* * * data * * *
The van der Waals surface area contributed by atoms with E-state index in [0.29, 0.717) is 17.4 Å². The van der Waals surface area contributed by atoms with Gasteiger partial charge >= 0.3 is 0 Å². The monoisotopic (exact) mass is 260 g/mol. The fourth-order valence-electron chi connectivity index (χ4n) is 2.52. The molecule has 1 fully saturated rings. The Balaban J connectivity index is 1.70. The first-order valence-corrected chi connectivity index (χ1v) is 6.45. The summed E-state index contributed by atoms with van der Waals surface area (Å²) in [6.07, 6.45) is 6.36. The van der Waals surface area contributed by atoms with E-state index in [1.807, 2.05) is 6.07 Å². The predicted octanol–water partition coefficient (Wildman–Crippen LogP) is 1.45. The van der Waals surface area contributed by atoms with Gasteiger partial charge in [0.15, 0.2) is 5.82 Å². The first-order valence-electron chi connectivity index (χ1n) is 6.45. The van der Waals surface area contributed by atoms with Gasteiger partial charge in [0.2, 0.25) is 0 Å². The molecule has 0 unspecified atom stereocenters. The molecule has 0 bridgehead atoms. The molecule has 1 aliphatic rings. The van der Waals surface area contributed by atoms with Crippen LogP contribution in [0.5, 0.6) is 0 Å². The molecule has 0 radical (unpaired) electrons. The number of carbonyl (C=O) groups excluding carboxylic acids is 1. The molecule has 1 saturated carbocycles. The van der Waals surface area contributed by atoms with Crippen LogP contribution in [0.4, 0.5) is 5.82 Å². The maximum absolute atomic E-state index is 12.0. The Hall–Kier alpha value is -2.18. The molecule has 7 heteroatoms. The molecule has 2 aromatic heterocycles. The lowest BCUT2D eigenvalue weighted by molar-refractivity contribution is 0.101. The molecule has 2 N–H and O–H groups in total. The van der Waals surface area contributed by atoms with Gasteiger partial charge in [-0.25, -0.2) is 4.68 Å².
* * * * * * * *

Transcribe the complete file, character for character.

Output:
The van der Waals surface area contributed by atoms with E-state index in [0.29, 0.717) is 17.4 Å². The van der Waals surface area contributed by atoms with Gasteiger partial charge >= 0.3 is 0 Å². The monoisotopic (exact) mass is 260 g/mol. The fourth-order valence-electron chi connectivity index (χ4n) is 2.52. The molecule has 1 fully saturated rings. The Balaban J connectivity index is 1.70. The first-order valence-corrected chi connectivity index (χ1v) is 6.45. The summed E-state index contributed by atoms with van der Waals surface area (Å²) in [6.07, 6.45) is 6.36. The van der Waals surface area contributed by atoms with E-state index in [1.807, 2.05) is 6.07 Å². The predicted octanol–water partition coefficient (Wildman–Crippen LogP) is 1.45. The van der Waals surface area contributed by atoms with Gasteiger partial charge in [0.15, 0.2) is 5.82 Å². The first-order valence-electron chi connectivity index (χ1n) is 6.45. The van der Waals surface area contributed by atoms with Gasteiger partial charge in [0.2, 0.25) is 0 Å². The molecule has 0 unspecified atom stereocenters. The molecule has 0 bridgehead atoms. The molecule has 1 aliphatic rings. The van der Waals surface area contributed by atoms with Crippen LogP contribution in [0.5, 0.6) is 0 Å². The molecule has 0 radical (unpaired) electrons. The number of carbonyl (C=O) groups excluding carboxylic acids is 1. The molecule has 1 saturated carbocycles. The van der Waals surface area contributed by atoms with Crippen LogP contribution in [0.4, 0.5) is 5.82 Å². The maximum absolute atomic E-state index is 12.0. The Hall–Kier alpha value is -2.18. The molecule has 7 heteroatoms. The molecule has 2 aromatic heterocycles. The lowest BCUT2D eigenvalue weighted by molar-refractivity contribution is 0.101. The molecule has 2 N–H and O–H groups in total. The van der Waals surface area contributed by atoms with Gasteiger partial charge in [-0.25, -0.2) is 4.68 Å².